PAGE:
As a therapist, I aim to come alongside people wanting to restore meaning and hope in life by providing opportunities for healing. Over the last decade in the field, I have come to value therapy that is mindful, holistic, and practical.


Intentionally being here now with curiosity and gratitude

Mindfulness is a practice in which we get to enter our present-tense life and relate positively to it. Often, disruptions to mental health come from putting out-of-balance focus on the past or the future. By learning practices that connect us mindfully to the present, we can live more purposefully, orienting to our lives with more wisdom and kindness. The research backing mindfulness therapies is astounding, boasting significant results and even showing changes in brain structure.


Considering the mind in its context of body and environment

Holistic psychology addresses mental health by treating the whole person. Working from a holistic perspective, I consider each individual’s mind, body, and soul in providing care. Our brains do not function in isolation; therefore, in order to bring real change, we must consider the whole. I want you to gain understanding of the many factors impacting your mental health, so that you can purposefully make choices for immediate change and long-term mental health. Holistic therapy includes not just the mind, but also lifestyle, physical well-being, and social context. Furthermore, research shows that incorporating one’s spirituality into the therapeutic process increases positive results. I welcome clients to discuss their spirituality, as they feel comfortable, within the holistic counseling process.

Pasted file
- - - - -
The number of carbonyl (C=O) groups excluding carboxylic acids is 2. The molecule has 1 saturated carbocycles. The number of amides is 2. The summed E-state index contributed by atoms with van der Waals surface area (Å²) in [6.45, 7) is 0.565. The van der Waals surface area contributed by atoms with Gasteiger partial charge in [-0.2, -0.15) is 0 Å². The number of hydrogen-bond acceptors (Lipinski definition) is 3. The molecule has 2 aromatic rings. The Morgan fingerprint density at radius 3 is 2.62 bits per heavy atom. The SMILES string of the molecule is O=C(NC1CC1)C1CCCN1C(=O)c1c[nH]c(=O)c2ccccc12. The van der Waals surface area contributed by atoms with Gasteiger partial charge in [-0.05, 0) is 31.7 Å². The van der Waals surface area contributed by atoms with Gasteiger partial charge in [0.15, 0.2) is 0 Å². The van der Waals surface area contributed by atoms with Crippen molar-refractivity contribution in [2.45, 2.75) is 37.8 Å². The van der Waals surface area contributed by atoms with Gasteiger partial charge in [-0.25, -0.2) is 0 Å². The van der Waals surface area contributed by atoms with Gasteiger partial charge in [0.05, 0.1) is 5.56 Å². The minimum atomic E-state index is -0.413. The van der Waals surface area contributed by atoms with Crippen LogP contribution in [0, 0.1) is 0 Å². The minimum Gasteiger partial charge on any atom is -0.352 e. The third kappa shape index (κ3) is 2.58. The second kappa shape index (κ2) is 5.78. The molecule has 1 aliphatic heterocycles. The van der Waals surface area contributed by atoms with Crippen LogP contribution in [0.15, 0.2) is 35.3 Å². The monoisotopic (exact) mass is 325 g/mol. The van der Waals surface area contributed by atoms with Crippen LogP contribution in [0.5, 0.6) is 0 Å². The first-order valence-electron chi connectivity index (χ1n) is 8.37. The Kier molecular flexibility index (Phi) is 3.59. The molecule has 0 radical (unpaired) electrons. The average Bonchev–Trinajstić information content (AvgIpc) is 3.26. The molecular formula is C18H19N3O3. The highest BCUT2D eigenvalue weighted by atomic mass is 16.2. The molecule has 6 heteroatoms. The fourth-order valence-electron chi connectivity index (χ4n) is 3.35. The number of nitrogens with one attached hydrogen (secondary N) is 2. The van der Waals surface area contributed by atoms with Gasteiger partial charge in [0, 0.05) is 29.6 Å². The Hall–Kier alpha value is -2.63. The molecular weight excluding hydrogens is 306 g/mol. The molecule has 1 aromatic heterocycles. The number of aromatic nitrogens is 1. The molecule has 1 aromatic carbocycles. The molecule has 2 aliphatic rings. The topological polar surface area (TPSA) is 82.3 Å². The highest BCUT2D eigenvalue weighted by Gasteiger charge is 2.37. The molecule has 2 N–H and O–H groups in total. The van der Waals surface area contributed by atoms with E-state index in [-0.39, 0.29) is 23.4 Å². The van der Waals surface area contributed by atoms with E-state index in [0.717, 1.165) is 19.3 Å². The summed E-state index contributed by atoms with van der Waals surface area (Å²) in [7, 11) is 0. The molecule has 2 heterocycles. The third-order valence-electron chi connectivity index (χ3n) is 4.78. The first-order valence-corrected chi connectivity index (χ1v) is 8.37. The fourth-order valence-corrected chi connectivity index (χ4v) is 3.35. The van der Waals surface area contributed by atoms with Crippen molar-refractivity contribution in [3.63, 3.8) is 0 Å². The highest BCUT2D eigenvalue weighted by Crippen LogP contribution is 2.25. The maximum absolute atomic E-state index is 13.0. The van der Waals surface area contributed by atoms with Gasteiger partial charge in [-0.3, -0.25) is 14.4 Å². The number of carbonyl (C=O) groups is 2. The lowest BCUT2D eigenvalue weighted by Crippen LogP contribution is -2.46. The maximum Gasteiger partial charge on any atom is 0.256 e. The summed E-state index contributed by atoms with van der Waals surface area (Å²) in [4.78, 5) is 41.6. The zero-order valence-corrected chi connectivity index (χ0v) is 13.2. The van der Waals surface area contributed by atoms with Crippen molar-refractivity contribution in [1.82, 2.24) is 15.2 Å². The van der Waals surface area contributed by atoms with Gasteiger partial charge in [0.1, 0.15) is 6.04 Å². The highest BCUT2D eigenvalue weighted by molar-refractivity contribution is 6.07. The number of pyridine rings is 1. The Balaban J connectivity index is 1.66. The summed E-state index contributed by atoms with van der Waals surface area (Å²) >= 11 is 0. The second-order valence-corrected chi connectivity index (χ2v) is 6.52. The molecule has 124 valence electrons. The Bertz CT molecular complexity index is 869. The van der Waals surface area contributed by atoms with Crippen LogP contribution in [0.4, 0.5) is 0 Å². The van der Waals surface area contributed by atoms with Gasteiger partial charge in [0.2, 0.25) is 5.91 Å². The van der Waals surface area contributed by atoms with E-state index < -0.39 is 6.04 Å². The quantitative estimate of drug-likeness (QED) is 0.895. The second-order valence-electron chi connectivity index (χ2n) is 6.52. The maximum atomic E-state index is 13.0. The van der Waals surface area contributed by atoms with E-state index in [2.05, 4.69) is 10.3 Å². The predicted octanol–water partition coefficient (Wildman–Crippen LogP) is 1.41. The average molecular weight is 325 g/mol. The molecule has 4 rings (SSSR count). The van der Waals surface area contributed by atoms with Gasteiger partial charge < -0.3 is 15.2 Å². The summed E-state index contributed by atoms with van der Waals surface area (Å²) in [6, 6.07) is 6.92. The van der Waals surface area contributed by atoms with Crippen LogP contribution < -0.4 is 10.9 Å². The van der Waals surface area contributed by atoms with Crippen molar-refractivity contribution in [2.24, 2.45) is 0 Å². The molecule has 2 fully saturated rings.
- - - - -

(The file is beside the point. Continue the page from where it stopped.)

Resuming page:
Discovering the knowledge and choice available to you to bring change

Therapy should be an empowering process where you discover simple, applicable practices that bring significant relief and change. Most sessions should leave you with practical opportunities to incorporate new information and understanding into your daily life. A part of being practical in therapy is utilizing insights from neuroscience to ensure the work being done is targeted and most likely to be effective. When we begin to understand our brains, we can begin to interpret the messages our symptoms may be sending us, and we can then respond with positive, proactive intention.


  • Trauma
  • Anxiety and panic
  • Grief and loss
  • Depression and mood
  • Domestic violence
  • Abuse

  • Stress and adjustment
  • Infertility
  • Adoption
  • Adjustment to chronic illness
  • Phobias
  • Maintenance of long term mental health